GHAMRO is cheating musicians, it must be investigated-Guru
Ghanaian rapper Guru has disclosed on Rainbow Entertainment that he does not remember the last time he was paid royalties.
The outspoken musician suggested the Ghana Music Rights Organisation (GHAMRO) is cheating musicians.
Per his explanation, the system that could help track how songs are played have been abandoned by GHAMRO because it will not make them get to cheat musicians.
He has therefore called for an exclusive audit of the activities of GHAMRO to ensure that those who are managing the office do what is needful.
The Ghana Music Rights Organization (GHAMRO) was established under section 49 of the Copyright Law, Act 690 of 2005 and regulated under L.I. 1962 of 2010 to collect and distribute royalties on behalf of authors/composers and other right owners.
Like all other copyright societies, GHAMRO is a non-profit corporate body (limited by guarantee) and therefore all fees collected are distributed among the right owners whose works have been used, in this instance composers, authors and producers, publishers in proportion to the use made of their works.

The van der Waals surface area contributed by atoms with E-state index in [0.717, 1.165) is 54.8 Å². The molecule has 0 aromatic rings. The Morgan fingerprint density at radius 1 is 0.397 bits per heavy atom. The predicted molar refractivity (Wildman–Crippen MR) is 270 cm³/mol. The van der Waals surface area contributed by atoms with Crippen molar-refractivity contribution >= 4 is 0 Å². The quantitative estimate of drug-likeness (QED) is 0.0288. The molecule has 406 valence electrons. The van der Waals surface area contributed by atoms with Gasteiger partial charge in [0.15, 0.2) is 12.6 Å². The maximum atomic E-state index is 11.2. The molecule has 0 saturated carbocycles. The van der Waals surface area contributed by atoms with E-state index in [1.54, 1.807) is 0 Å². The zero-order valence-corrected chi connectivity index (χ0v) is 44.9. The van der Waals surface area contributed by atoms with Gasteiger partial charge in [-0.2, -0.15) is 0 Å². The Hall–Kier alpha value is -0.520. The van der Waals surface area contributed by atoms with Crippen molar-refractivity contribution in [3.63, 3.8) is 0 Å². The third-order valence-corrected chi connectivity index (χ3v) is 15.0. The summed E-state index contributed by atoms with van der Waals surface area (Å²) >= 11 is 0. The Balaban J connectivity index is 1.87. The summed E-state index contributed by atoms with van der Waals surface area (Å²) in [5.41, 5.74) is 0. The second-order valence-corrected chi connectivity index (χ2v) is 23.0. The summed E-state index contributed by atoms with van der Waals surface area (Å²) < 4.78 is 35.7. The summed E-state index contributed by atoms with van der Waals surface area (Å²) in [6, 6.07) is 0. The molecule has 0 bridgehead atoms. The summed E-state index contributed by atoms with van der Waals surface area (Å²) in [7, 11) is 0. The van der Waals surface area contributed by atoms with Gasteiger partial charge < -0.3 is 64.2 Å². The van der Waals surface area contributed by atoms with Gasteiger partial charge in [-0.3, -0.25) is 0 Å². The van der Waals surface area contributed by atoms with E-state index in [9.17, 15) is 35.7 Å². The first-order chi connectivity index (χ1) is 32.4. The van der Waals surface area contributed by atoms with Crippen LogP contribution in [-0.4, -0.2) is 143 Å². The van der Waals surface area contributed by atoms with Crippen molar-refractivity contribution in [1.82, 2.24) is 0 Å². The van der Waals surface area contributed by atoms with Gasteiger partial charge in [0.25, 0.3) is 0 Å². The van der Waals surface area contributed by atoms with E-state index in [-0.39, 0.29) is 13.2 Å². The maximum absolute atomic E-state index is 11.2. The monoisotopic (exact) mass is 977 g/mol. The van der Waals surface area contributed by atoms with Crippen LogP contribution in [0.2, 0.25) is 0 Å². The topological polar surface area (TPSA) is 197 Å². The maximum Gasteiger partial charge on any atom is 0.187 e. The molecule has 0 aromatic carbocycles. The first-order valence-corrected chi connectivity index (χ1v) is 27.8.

GHAMRO was formed in December 2011. Before 2011, it existed as the Copyright Society of Ghana (COSGA) which was formed in 1986 and a general body creative products.
After just under three decades, the music arm of COSGA was handed over to GHAMRO, which instituted an interim board to administer its duties. Today the body is headed by the Ghanaian pop star Kojo Antwi who was elected in an election organized in 2015.
But Guru says GHAMRO has not moved up to reasons why it was formed and must be audited.
“When was the last time I was given royalties? I don’t remember. These are the things we need to address. We need to do proper checks. Do you know we have a system that helps to track the number of times songs are played but GHAMRO has abandoned this system because it will expose their corrupt activities? This is what must be investigated,” he added.
Meanwhile, he has opined Rex Omar who heads GHAMRO has failed musicians despite his criticism of the previous administrators of GHAMRO.
He said the majority of musicians are dying as paupers although we have a body that is supposed to protect their music rights.